If I had it to do all over again, though, I might:
(♦) Lean toward an autoescuela in or close to Móstoles. Most Madrileños take their practical tests at the DGT center there, and will want familiarity with the surrounding roads. The Cercanías and metro serve Móstoles; the 522/523 buses serve both Móstoles and the Móstoles DGT center.
TELL ME ABOUT THE PHYSICAL APTITUDE EVALUATION
My autoescuela sent me to a branch of Renuevatucarnet. There may be competitors. I dropped in without an appointment, and waited about ten minutes to take an eye exam and to operate joy sticks on a Pacman-era video game contraption that showed my ability to keep dots centered on roving red “lanes.” My dots frequently roamed off course, but I did well enough to pass.
Cost? 30€. The autoescuela also needed a DNI-sized photo. I swung by a photo center at Corte Inglés.
TELL ME ABOUT THE TEÓRICO TEST
Thirty multiple-choice questions. You can miss three. Miss four and you flunk.
It’s much tougher than the equivalent exam in the U.S.. If you take the exam in Spanish with less than native-level fluency, you may struggle with vocabulary and phrasing. If you take it in English, you may struggle with the fruity, misleading wording of many questions.
In her eighties, my mom had to re-take the written test to renew her license in California. She dropped by the DMV fifteen minutes early, leafed through the booklet, passed easily. In contrast, I studied seriously for several weeks before I dared to take the teórico.
One prepares by:
(♦) Studying a 112 page manual, in Spanish or English. Expect this manual to be three-dimensional, hardcopy, ink-on-paper; I found no equivalent online, and also found no equivalent for sale in Casa del Libro or other conventional bookstores.
(♦) Taking online ‘practice tests,’ in English or Spanish, comprised of superseded questions from teórico exams past. You can try a sample practice test right now, if so inclined:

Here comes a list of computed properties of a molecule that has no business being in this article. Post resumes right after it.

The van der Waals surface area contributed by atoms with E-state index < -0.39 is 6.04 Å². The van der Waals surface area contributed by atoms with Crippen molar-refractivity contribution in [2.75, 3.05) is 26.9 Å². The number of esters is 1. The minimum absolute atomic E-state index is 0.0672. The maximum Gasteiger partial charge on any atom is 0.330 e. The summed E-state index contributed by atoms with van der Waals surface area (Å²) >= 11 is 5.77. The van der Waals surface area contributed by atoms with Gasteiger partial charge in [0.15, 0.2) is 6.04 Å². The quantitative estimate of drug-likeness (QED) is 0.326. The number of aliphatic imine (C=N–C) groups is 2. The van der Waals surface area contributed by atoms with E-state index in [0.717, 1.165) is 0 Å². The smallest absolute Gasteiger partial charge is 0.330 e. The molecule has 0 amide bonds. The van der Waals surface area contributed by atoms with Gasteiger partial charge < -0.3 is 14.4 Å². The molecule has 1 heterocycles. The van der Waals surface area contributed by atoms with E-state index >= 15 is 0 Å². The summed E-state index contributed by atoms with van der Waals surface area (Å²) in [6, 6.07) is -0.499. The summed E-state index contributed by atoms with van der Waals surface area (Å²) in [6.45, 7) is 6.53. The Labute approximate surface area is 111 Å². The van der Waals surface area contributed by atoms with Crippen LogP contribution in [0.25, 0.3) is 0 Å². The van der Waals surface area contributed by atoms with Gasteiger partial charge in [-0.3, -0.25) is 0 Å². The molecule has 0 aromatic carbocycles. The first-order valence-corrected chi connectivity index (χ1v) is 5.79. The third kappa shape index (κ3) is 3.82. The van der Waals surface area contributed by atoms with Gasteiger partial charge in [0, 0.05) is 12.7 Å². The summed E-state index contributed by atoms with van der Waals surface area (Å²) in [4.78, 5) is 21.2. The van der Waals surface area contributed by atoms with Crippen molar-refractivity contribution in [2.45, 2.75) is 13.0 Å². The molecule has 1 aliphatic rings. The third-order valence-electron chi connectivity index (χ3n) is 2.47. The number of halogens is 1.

Pick Inglés, leave ‘Documento’ blank. Remember: three mistakes max.
Your autoescuela should provide you with a username and password to access dozens of online practice tests.
I’m glad I took the teórico in my native tongue. If starting from scratch, I’d still make sure that my autoescuela could book me to take the English teórico at the DGT. I would not, however, worry or care if said autoescuela offers English test prep materials. Instead I would budget 59€ from the git-go for a related offer from PracticaTest, and would plan to do all my English test prep through them.
PracticaTest’s English manual is identical to that provided elsewhere; their advantage is in their practice tests, which offer the latest-and-greatest DGT test questions. I judged these questions to be better translated than the English practice questions available from my autoescuela, and still struggled occasionally with wording or illustrations that struck me as captious, arbitrary, fruity, weird. The last thing you want to do is prep with practice tests that are even fruitier and weirder than what you’ll encounter on test day.
I took zillions of practice tests, made screenshots of all missed questions and spent hours of serious study with the manual. PracticaTest members will log on to a “Student’s progress” page that shows percentage of correct answers in sixteen test categories. “Try to get at least 95% correct in each unit to be prepared for the real theoretical exam,” says a blurb at the top.
That is excellent advice, the single best tidbit of advice received by moi related to the teórico. You don’t want to flunk this puppy and have to wait a month or longer to take it again. Prep and pass it the first time.
I felt ready to take the teórico by late April, groaned when informed that the autoescuela couldn’t book a test date until early June. “It must be the autoescuela’s fault,” thought I, and considered enrolling with a competitor, only to discover that the second autoescuela couldn’t book me for the teórico any earlier. The DGT often reminded me of the California DMV, but I doubt Americans routinely wait six weeks to take a multiple choice quiz on a computer.
As for the test itself:
(♦) I could have traveled solo to the DGT via the 522 or 523 bus, but instead paid 5€ to join fellow students on a shuttle, which allowed me to steal envious glances at those studying their manuals en route. I had thought I couldn’t bring the book along. I could have, as long as I put it away before starting the test.
(♦) Hordes of test takers convened in a DGT auditorium, were addressed in Spanish by DGT staff, and called one-by-one to present identification before entering the test room. I struggle with Spanish pronunciation, and thus listened sympathetically as a DGT staffer mangled the syllables of my name so badly that I almost failed to recognize it. Be prepared, if test taking with an other-than-Spanish name; listen carefully.